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The following article was written by Coleman Patterson and appeared in the Business section of the Abilene Reporter-News.


eBayers, beware the tempting ‘escalation of commitment’ trap, March 23, 2008, 2C.

Experienced eBay buyers respect and understand the bidding process.  Bidders on eBay are instructed to enter the highest amount that they are willing to pay for an item when placing their bids.  After deciding upon and entering that amount, the most rational thing for a bidder to do is to wait for the auction to end before checking to learn the outcome of the offer.  One of the worst things to do is continually check on the status of the status of the auction and get into a bidding war with other bidders.

It is very tempting to raise a maximum bid several dollars when you find out that someone else has outbid your maximum offer.  If you were originally dedicated to spending no more than $40 on an item, a new maximum bid of $42 is only two dollars more.  And when competing bidders raise the price to $44, it only seems logical to invest three more dollars and push the price to $45.  By the time the auction ends, a bidder who was originally willing to invest no more than $40 may find that he has spent considerably more. 

Escalation of Commitment is the name given to the process of making decisions in the pursuit of a course of action that seem rational based on previous actions, but in reality are quite irrational.  Once invested in a course of action, it many times seems wiser to throw more investment into the action than cutting losses and moving on to something more profitable.  The bidder who has surpassed her original and well-reasoned maximum bid amount many times rationalizes making higher bids in terms of what will be lost if she does not increase her bid and reasons that another slightly higher bid is justified because the auction can be won with just a few dollars more.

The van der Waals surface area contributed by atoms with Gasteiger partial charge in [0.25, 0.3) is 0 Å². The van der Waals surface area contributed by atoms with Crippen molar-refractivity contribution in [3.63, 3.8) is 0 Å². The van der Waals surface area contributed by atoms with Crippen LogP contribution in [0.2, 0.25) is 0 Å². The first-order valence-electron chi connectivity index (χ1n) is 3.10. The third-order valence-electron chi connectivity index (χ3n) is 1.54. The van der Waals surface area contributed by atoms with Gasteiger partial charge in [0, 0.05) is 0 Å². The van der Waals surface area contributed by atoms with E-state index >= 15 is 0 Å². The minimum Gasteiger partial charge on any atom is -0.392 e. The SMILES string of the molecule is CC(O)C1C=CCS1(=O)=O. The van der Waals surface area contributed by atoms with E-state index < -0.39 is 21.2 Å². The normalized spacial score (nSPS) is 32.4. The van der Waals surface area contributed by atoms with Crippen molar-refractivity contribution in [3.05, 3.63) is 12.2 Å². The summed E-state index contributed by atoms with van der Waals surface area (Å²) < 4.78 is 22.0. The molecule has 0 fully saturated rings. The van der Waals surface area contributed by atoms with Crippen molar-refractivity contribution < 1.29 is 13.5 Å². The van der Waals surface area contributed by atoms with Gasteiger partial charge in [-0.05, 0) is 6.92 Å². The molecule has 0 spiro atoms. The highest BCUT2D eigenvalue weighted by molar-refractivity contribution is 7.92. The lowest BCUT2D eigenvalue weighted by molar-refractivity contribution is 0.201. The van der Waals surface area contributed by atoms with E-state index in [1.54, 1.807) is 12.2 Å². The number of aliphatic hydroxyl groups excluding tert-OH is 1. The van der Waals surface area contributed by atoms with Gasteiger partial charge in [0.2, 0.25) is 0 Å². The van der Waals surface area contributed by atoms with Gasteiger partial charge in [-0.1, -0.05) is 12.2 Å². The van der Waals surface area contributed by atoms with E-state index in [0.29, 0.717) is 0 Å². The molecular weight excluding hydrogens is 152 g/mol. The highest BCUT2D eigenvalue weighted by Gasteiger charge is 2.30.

Organizations are susceptible to the pitfalls of escalation of commitment.   They sometimes throw money and resources after unprofitable ventures because they have irrational senses of gain and loss.  They will sometimes invest more into a failing course of action in the pursuit of success than if they had taken an earlier loss and moved on to another venture.  Pouring more money into promoting an unprofitable product line rather than dumping it, retaining unproductive employees instead of letting them go, repairing and maintaining defective equipment rather than scrapping it and buying new equipment, spending more time and effort developing strategies to make unproductive activities profitable rather than starting over with new options, and sinking additional money into over-budget building projects are all forms of escalation of commitment. 

Decision makers need to look at what the option will yield in the future rather than looking at what has been invested in the action in the past.  Sometimes the best course of action is to stop, turn, and head in a new direction.  If organizational decision makers are so dedicated to success at any cost, they may find that success ultimately costs them everything. 


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2006, 2007, 2008  Coleman Patterson, All Rights Reserved